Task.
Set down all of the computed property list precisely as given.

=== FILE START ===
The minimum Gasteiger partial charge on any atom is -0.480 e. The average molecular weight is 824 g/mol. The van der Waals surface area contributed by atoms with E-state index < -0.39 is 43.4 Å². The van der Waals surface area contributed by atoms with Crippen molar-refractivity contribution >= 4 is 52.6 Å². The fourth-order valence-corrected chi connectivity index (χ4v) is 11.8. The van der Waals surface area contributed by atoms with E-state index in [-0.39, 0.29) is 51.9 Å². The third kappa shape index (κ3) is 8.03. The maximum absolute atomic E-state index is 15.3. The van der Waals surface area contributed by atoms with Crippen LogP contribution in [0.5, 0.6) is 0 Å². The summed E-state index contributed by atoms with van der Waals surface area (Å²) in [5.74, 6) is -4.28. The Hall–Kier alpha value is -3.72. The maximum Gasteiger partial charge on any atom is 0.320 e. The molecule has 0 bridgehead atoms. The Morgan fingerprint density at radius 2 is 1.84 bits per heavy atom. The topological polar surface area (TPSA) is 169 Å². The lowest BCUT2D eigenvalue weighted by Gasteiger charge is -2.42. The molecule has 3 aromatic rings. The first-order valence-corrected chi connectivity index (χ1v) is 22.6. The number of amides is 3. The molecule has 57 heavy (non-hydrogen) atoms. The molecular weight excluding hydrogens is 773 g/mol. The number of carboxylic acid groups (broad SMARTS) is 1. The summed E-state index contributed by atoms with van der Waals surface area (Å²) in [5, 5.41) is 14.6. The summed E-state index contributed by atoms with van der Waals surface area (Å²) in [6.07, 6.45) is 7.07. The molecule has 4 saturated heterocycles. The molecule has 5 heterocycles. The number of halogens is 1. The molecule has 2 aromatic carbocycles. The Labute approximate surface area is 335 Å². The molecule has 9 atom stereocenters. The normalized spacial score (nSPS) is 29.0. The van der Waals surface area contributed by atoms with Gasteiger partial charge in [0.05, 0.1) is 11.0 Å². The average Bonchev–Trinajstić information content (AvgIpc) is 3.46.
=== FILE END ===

The minimum Gasteiger partial charge on any atom is -0.480 e. The average molecular weight is 824 g/mol. The van der Waals surface area contributed by atoms with E-state index < -0.39 is 43.4 Å². The van der Waals surface area contributed by atoms with Crippen molar-refractivity contribution >= 4 is 52.6 Å². The fourth-order valence-corrected chi connectivity index (χ4v) is 11.8. The van der Waals surface area contributed by atoms with E-state index in [-0.39, 0.29) is 51.9 Å². The third kappa shape index (κ3) is 8.03. The maximum absolute atomic E-state index is 15.3. The van der Waals surface area contributed by atoms with Crippen LogP contribution in [0.5, 0.6) is 0 Å². The summed E-state index contributed by atoms with van der Waals surface area (Å²) in [5.74, 6) is -4.28. The Hall–Kier alpha value is -3.72. The maximum Gasteiger partial charge on any atom is 0.320 e. The molecule has 0 bridgehead atoms. The Morgan fingerprint density at radius 2 is 1.84 bits per heavy atom. The topological polar surface area (TPSA) is 169 Å². The lowest BCUT2D eigenvalue weighted by Gasteiger charge is -2.42. The molecule has 3 aromatic rings. The first-order valence-corrected chi connectivity index (χ1v) is 22.6. The number of amides is 3. The molecule has 57 heavy (non-hydrogen) atoms. The molecular weight excluding hydrogens is 773 g/mol. The number of carboxylic acid groups (broad SMARTS) is 1. The summed E-state index contributed by atoms with van der Waals surface area (Å²) in [5, 5.41) is 14.6. The summed E-state index contributed by atoms with van der Waals surface area (Å²) in [6.07, 6.45) is 7.07. The molecule has 4 saturated heterocycles. The molecule has 5 heterocycles. The number of halogens is 1. The molecule has 2 aromatic carbocycles. The Labute approximate surface area is 335 Å². The molecule has 9 atom stereocenters. The normalized spacial score (nSPS) is 29.0. The van der Waals surface area contributed by atoms with Gasteiger partial charge in [0.05, 0.1) is 11.0 Å². The average Bonchev–Trinajstić information content (AvgIpc) is 3.46.